Hebraists of America Conclude Three-day Convention in Philadelphia

(Jewish Daily Bulletin)

Measures to strengthen the Hebraic movement among American Jewry were considered and plans for extending this work were adopted at a three-day convention held here by the Histadruth Ivrith, an organization devoted to popularizing Hebrew as a spoken language and the promotion of Hebrew literature in the United States.

Ben Rosen, educational director of the Philadelphia Federation of Jewish Charities and David Weber welcomed the delegates on behalf of the Philadelphia Jewish community. The sessions of the convention were held at Dropsie College and at the B’nai Jeshurun Center.

Various phases of the Hebraic movement and the activities of the organization during the past year were reviewed in the reports and addresses delivered by Abraham Goldberg, president. A. Speishaendler, Menachem Rybalow, editor of the “Hadoar”, the organ of the Histadruth Ivrith; K. Whiteman, Dr. S. Bernstein and Z. Scharfstein.

Rabbi M. Berlin on behalf of the Mizrachi, Louis Lipsky on behalf of the Zionist Organization of America and Dr. S. Margoshes on behalf of “The Day” greeted the convention.

The financial report submitted at the convention shows that the organization had during the past year an income of $28,788.29. The expenditure amounted to $28,979.20, leaving a deficit of $191.

Much interest was caused by the address of Dr. Max L. Margolis, head of the Biblical department of Dropsie College on “Hebrew as a Spoken Language.”

Dr. Margolis explained why Hebrew has survived the tragic vicissitudes of thousands of years.

Whereas more dominant languages such as the original Greek and Latin have vanished as spoken tongues, Hebrew has survived, according to Dr. Margolis, for two reasons. The first, and probably the principal one, is that the race that has always used the language has survived.

“The other reason,” said Dr. Margolis, “is one that goes back beyond the middle ages. Long after the dispersion of the Jews messengers came periodically from Palestine to the Jewish colonies in Europe. These messengers, of course, spoke only Hebrew. In each Jewish community they were certain to find men who spoke not only the local idiom, but also Hebrew. Since the custom of sending messengers back and forth to Palestine has continued throughout the ages, Hebrew has thus been kept alive.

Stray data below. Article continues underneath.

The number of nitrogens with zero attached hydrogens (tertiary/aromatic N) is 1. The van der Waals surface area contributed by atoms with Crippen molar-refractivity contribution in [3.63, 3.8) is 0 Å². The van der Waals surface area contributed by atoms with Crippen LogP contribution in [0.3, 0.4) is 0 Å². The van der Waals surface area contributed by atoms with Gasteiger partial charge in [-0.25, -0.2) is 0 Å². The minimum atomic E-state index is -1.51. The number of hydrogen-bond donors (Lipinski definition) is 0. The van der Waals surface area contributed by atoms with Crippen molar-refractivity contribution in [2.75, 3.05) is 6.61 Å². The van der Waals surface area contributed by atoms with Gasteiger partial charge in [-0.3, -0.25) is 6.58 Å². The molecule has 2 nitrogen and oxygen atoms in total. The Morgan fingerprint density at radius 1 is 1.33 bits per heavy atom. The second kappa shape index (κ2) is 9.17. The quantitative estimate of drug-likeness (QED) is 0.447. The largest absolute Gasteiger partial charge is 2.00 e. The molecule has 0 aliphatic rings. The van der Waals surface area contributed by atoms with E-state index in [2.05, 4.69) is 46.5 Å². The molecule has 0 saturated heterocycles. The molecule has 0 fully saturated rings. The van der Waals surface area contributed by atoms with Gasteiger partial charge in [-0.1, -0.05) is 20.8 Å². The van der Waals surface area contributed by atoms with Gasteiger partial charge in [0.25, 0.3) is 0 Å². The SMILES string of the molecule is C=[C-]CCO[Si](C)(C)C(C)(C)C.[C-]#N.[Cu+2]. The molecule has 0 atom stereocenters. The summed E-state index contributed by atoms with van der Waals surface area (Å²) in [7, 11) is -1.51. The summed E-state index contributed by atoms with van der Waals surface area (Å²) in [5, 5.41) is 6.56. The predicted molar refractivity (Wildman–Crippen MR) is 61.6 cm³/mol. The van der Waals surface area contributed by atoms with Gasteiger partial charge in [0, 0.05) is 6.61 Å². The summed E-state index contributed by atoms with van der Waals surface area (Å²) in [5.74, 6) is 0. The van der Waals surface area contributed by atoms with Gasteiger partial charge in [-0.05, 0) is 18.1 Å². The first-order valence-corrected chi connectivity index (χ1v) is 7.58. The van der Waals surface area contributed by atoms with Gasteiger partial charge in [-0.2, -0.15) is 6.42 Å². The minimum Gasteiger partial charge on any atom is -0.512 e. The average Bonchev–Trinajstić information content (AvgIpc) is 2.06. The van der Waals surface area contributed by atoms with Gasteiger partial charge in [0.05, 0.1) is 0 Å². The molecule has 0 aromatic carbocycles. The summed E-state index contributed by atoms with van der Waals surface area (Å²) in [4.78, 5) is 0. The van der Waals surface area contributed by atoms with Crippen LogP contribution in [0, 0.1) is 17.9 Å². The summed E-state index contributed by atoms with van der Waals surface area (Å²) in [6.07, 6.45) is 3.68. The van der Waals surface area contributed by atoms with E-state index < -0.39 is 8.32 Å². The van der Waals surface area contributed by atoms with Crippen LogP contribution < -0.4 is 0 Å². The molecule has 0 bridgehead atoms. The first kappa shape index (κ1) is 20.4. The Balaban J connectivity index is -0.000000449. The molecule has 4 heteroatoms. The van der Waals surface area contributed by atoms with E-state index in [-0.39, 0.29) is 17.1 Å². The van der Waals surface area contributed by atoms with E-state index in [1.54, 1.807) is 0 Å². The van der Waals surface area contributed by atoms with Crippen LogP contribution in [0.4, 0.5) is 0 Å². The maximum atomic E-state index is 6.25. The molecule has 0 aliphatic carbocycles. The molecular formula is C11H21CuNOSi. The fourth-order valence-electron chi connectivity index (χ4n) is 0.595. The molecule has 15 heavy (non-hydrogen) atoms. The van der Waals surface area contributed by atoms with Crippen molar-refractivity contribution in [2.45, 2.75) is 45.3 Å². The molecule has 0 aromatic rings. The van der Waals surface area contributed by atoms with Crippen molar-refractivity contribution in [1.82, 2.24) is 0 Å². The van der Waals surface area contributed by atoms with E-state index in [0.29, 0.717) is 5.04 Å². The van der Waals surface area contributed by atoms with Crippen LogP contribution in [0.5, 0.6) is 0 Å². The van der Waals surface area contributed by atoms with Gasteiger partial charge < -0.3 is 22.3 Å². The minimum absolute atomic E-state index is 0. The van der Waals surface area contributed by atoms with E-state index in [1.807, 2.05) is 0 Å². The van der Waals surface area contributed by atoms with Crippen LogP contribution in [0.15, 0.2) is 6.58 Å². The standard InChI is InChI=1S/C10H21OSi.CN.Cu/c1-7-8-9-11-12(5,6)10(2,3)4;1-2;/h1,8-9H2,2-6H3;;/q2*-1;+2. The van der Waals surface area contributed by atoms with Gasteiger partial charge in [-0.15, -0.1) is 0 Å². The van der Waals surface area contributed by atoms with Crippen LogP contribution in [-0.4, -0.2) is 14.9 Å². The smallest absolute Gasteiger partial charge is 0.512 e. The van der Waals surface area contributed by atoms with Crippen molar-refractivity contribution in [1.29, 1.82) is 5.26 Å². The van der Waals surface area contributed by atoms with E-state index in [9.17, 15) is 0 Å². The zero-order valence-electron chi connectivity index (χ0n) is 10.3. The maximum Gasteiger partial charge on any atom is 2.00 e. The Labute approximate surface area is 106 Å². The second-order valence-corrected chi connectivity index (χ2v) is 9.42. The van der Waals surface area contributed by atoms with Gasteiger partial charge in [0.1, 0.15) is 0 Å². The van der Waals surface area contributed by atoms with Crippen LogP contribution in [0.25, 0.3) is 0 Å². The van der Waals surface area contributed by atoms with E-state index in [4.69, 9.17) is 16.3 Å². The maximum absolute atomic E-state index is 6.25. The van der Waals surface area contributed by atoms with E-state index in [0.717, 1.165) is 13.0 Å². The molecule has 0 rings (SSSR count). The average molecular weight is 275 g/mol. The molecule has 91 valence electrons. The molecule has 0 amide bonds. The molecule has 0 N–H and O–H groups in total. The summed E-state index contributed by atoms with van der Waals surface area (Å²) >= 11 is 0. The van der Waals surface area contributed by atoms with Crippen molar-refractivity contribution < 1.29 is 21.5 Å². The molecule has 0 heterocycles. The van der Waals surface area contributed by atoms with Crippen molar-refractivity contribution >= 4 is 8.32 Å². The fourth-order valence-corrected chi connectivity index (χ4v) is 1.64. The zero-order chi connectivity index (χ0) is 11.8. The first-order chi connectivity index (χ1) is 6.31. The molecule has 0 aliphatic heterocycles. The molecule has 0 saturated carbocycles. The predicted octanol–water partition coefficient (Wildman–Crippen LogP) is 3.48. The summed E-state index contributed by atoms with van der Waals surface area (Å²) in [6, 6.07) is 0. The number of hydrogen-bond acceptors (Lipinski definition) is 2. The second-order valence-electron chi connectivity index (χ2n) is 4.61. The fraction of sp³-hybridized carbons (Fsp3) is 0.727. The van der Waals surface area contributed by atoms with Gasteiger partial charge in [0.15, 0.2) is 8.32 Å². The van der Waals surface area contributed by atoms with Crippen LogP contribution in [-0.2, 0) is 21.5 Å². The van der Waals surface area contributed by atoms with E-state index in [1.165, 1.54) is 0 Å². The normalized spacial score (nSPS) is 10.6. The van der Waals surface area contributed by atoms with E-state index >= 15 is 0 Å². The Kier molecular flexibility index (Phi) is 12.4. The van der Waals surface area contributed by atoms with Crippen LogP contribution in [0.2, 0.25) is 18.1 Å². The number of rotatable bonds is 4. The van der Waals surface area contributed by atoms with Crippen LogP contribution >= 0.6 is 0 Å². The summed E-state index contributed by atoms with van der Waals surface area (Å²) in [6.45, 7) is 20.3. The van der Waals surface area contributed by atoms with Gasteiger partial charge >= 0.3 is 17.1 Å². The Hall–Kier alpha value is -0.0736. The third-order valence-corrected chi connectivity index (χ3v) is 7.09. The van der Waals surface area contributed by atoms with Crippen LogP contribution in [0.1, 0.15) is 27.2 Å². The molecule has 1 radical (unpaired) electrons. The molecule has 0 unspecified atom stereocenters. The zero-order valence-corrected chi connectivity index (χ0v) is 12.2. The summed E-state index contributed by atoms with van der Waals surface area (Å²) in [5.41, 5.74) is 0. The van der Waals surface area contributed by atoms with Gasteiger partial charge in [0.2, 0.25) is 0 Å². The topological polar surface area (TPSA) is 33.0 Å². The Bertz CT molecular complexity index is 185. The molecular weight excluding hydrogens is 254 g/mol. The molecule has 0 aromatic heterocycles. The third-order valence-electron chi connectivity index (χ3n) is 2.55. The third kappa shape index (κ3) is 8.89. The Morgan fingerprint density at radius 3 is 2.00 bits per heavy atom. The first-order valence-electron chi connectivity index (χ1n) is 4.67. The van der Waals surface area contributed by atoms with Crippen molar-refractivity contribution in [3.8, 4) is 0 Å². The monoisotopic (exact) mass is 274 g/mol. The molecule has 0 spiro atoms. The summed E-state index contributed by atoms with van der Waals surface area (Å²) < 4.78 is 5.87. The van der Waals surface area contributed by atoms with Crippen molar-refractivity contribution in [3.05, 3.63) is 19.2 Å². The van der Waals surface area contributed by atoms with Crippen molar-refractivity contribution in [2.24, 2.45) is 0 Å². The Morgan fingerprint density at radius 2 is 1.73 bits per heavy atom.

“The history of the Hebrew language from its beginning to the present time is still to be written,” Dr. Margolis said. “The documents surviving from antiquity are literary and their language is somewhat artificial.”

Dr. Margolis criticized Hebrew as it is spoken in Palestine now as “being too uniform and possessing too few synonyms.” He said the building of the national home would be meaningless without the use of Hebrew speech.

Among the resolutions adopted was one calling for the award of a prize for the best literary production in the Hebrew language during the year. A jury of eleven Hebrew writers of America, Palestine and Europe will be the judges. During the debate which occupied the major part of the last day’s session, the demand was put forward that more emphasis be laid in the Hebraic organization and its paper on the purely American aspects of the movement.

A prolonged debate was caused by the proposal made by Mr. Whiteman that the organization change its method of work and extend us activities not only among the Hebraists but among Jews generally.

Abraham Goldberg was re-elected president of the organization. K. Whiteman was chosen vice-president and William Z. Spiegelman, honorary secretary. M. Rybalow, Z. Scharfstein, Dr. S. Bernstein and Dr. P. Churgin were elected to the administrative committee.

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